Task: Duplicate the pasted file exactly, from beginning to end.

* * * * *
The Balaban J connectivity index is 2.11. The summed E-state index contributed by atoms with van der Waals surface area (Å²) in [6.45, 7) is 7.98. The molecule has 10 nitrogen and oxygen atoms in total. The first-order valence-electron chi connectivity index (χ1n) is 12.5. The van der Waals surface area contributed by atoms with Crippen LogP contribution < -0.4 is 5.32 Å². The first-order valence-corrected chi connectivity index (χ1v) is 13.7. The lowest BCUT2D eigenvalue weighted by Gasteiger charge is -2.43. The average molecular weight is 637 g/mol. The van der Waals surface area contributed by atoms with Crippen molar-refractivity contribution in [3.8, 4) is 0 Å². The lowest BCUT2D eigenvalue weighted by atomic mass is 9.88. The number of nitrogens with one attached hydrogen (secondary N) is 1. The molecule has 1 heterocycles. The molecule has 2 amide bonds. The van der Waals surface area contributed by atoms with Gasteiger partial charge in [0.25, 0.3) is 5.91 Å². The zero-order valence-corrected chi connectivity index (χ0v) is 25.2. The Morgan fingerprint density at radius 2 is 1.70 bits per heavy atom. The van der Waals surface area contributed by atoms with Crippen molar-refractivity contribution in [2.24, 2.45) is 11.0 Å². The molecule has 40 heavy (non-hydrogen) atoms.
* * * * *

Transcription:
The Balaban J connectivity index is 2.11. The summed E-state index contributed by atoms with van der Waals surface area (Å²) in [6.45, 7) is 7.98. The molecule has 10 nitrogen and oxygen atoms in total. The first-order valence-electron chi connectivity index (χ1n) is 12.5. The van der Waals surface area contributed by atoms with Crippen LogP contribution < -0.4 is 5.32 Å². The first-order valence-corrected chi connectivity index (χ1v) is 13.7. The lowest BCUT2D eigenvalue weighted by Gasteiger charge is -2.43. The average molecular weight is 637 g/mol. The van der Waals surface area contributed by atoms with Crippen molar-refractivity contribution in [3.8, 4) is 0 Å². The lowest BCUT2D eigenvalue weighted by atomic mass is 9.88. The number of nitrogens with one attached hydrogen (secondary N) is 1. The molecule has 1 heterocycles. The molecule has 2 amide bonds. The van der Waals surface area contributed by atoms with Gasteiger partial charge in [0.25, 0.3) is 5.91 Å². The zero-order valence-corrected chi connectivity index (χ0v) is 25.2. The Morgan fingerprint density at radius 2 is 1.70 bits per heavy atom. The van der Waals surface area contributed by atoms with Crippen molar-refractivity contribution in [2.24, 2.45) is 11.0 Å². The molecule has 40 heavy (non-hydrogen) atoms.